There is no doubt that retailing is undergoing a significant structural transformation. During the last decade or so, many stores have closed. Yet, at the same time, online retailers are opening physical stores and showrooms and many long-established retailers are investing in new and innovative store formats. This suggests that the physical store is not ‘dead’ but that its role and function is changing.
IKEA has launched several new store formats in recent years, with urban multi-level full range stores, order and collect outlets, in-city reduced range stores and city-centre planning studios, all of which are different from their traditional, out-of-town, yellow warehouses. At their city-centre planning studios IKEA customers do not shop, at least not in the traditional sense. Customers can use the stores to find inspiration, plan, decide and order but they cannot make direct purchases and they do not take products with them from the store. These planning studios are the subject of a recent article entitled Ease or Excitement? by researchers from the Centre for Retail Research at Lund University. In the article, the authors explore how concept stores, like IKEA’s planning stores, which are experience-based rather than sales-based, contribute to a retail portfolio.
There are other store formats where direct sales are not the main aim. Experience-based store formats, like brand stores and pop-up stores, engage recreational shoppers in unique, dramatic, engaging, exciting and/or theme-park-like brand experiences. In these kinds of stores, sales, if there are any, may be considered a bonus with the costs of staging such experiences written off as marketing expenses.
Concept stores are a different beast. While concept stores may be inspirational, they do not offer the dramatic, extraordinary and exciting experiences of brand stores or pop-up stores. Instead, they attract customers via their accessible locations, and offer advice and reassurance from informed personnel. In short, they offer ease rather than excitement, by removing friction from the customer journey. Concept stores are intended to be permanent features in a diversified retail portfolio rather than an ephemeral or experimental format strategy. This means that concept stores need to prove their worth over the long term. Concept stores must be evaluated to show that they are earning their place in the retail portfolio, even if they do not do so by generating direct, cash-and-carry sales in the physical premises.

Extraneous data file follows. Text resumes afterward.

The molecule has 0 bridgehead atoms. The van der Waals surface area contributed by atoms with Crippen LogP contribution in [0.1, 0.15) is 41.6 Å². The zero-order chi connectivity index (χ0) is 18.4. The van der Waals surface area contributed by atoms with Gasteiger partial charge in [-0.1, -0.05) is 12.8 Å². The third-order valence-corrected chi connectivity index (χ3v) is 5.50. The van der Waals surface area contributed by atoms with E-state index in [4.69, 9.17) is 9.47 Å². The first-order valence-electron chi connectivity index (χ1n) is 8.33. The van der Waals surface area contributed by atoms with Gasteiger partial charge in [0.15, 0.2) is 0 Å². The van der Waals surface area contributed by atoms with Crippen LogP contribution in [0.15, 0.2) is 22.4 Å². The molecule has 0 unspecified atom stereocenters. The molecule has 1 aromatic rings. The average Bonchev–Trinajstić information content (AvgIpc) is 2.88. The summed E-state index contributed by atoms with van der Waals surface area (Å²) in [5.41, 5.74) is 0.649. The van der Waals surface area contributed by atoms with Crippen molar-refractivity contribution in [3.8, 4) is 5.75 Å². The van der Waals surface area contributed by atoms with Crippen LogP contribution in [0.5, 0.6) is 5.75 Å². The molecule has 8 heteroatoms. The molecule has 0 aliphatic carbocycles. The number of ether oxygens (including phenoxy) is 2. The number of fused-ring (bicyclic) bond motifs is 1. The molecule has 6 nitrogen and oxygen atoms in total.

In the case of concept stores, the metrics currently used by retail managers to evaluate a store’s performance, such as sales per square meter, conversion rate, total market growth, average ticket, regional sales metrics and customer satisfaction metrics applied to specific stores, are not necessarily the best ways to evaluate performance. Customers who visit concept stores might order items for delivery—from retail personnel or independently, in-store or online, in the moment or later on—but they might equally just leave with increased brand awareness, reassurance and positive brand associations that will impact their decision-making for future purchases. As such, performance measures for concept stores should consider the whole customer journey. For example, retail managers might determine the total number of touchpoints in the customer journey and then compare these findings to the financial outcomes related to the new format store.
While this study sheds some light on the purpose and contribution of concept stores in a diversified retail portfolio, more research is needed. Current research tends to focus on individual formats as transaction points rather than as touch points in a non-linear transaction process that might include various physical and digital store formats. All formats have associated cost structures and how these costs relate to revenue generation needs more nuanced consideration.
Consumption researcher and Deputy Director of the Centre for Retail Research
Ease or Excitement? Exploring how concept stores contribute to a retail portfolio is available to read in full on the website of the International Journal of Retail and Distribution Management.